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Proc R Soc Lond B Biol Sci. 1989 Sep 22;237(1289):489-99.

Oscillation period of MEPP frequency at frog neuromuscular junctions is inversely correlated with release efficacy and independent of acute Ca2+ loading.

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  • 1Jerry Lewis Neuromuscular Research Center, UCLA School of Medicine 90024.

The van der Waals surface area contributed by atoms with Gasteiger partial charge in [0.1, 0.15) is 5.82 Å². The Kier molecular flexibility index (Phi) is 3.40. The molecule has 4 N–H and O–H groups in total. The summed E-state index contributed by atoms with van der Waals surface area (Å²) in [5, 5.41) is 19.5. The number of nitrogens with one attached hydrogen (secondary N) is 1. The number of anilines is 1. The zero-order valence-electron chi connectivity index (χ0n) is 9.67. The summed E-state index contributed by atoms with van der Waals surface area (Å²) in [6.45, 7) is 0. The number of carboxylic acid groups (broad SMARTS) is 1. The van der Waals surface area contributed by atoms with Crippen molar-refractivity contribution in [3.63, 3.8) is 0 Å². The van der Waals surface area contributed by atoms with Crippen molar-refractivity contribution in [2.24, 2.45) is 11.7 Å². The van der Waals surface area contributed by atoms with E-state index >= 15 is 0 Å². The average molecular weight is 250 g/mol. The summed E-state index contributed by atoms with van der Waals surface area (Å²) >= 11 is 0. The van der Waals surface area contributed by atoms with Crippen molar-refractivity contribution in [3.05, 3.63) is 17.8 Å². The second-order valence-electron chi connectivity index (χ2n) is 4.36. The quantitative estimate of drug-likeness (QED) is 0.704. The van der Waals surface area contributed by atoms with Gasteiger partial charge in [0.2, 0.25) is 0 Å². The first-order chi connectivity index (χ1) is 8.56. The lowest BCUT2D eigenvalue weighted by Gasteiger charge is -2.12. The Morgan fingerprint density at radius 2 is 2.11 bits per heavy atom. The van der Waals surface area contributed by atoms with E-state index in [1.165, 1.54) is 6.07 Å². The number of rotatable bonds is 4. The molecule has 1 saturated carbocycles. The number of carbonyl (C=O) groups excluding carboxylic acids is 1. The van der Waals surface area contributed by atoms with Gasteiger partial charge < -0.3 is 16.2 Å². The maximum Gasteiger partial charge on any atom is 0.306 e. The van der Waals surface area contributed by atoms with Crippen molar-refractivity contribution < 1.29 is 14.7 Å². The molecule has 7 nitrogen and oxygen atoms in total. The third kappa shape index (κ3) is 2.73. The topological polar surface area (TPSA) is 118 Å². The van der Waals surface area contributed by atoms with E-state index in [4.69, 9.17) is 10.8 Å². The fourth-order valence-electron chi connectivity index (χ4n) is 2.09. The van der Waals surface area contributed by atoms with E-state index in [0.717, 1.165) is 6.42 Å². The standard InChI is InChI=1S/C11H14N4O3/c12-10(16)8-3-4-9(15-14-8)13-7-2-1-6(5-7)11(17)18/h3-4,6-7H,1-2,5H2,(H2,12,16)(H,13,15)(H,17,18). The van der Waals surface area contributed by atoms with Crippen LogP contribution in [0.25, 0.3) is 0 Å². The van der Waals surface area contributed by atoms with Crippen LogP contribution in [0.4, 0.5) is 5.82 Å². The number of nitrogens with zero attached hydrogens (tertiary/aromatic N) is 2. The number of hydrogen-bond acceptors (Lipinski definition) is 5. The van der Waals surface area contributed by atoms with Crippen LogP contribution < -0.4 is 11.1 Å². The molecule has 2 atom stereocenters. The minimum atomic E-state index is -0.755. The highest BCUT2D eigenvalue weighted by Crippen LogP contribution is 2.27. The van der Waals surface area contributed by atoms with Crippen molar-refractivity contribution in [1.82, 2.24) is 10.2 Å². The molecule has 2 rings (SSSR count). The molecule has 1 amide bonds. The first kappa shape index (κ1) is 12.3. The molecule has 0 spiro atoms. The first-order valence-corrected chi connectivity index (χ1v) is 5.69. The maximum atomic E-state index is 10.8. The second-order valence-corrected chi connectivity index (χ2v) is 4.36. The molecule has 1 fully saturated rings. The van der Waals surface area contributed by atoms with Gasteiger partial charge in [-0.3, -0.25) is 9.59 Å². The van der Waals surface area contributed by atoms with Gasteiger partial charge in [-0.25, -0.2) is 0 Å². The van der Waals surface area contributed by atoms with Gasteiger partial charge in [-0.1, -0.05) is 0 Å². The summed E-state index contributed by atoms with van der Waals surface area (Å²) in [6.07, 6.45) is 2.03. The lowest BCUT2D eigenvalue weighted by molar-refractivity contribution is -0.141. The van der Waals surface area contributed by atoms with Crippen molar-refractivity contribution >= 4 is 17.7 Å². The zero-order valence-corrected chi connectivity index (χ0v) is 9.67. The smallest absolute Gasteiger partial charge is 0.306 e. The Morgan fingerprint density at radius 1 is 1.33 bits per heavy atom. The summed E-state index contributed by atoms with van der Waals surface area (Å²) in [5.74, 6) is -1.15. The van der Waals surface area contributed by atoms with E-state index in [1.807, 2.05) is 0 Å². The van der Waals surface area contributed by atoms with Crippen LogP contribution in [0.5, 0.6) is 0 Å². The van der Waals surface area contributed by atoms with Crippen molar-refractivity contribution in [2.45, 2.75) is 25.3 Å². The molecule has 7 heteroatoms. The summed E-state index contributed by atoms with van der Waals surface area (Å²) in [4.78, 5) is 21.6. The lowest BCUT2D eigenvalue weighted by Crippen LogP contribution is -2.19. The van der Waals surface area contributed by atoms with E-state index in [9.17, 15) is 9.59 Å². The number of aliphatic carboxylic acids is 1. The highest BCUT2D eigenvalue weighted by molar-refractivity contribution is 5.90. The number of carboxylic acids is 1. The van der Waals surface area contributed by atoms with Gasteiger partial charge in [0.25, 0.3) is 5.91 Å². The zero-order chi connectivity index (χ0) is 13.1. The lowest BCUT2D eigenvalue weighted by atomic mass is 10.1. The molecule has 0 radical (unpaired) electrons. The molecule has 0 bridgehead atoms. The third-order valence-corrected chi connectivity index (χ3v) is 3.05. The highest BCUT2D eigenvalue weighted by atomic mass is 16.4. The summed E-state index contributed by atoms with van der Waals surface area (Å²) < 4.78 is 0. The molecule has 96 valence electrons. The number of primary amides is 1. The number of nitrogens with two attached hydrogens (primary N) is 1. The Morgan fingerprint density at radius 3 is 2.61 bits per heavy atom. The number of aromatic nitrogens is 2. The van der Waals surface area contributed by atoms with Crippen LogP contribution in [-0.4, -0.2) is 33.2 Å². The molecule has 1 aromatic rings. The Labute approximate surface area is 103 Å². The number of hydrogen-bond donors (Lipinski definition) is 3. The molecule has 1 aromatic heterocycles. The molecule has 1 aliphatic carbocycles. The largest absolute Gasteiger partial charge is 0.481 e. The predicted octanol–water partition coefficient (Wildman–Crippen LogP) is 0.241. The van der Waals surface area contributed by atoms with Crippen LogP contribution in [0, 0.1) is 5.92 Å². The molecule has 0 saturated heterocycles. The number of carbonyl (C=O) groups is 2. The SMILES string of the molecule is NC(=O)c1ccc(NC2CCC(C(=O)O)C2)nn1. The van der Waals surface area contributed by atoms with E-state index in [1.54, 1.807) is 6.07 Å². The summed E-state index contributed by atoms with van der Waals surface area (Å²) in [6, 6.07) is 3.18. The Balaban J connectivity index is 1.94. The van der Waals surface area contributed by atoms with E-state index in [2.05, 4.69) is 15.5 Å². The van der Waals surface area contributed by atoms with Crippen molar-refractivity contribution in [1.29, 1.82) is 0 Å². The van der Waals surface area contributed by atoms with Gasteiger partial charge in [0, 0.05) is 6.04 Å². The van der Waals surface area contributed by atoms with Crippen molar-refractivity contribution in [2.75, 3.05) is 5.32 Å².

Periodic oscillations in miniature endplate potential (MEPP) frequency have been described at the frog neuromuscular junction. It is assumed that the periodic oscillations in MEPP frequency reflect cytosolic oscillations in intracellular Ca2+ concentration. In the course of a study related to describing the differences between weak and strong neuromuscular junctions by using the post-tetanic potentiation of MEPP frequency, we noted periodic oscillations in MEPP frequency in the first few minutes after a tetanus. The period of this oscillation (i.e. the time interval of one complete oscillation cycle) was inversely related to synaptic release efficacy, as measured by quantal content released per 100 microns of nerve terminal length. Junctions of high release efficacy have an oscillation period of 20 s or less whereas the oscillations in weaker junctions have periods of up to 60 s or longer. This relation is very similar during post-tetanic recovery in either a calcium containing Ringer solution or in a zero calcium-EGTA Ringer solution, indicating that external calcium is not necessary to express the phenomenon. We also found that the oscillations are apparent in resting junctions preceding a tetanus and that they are similar in period and show the same inverse relation to synaptic strength.

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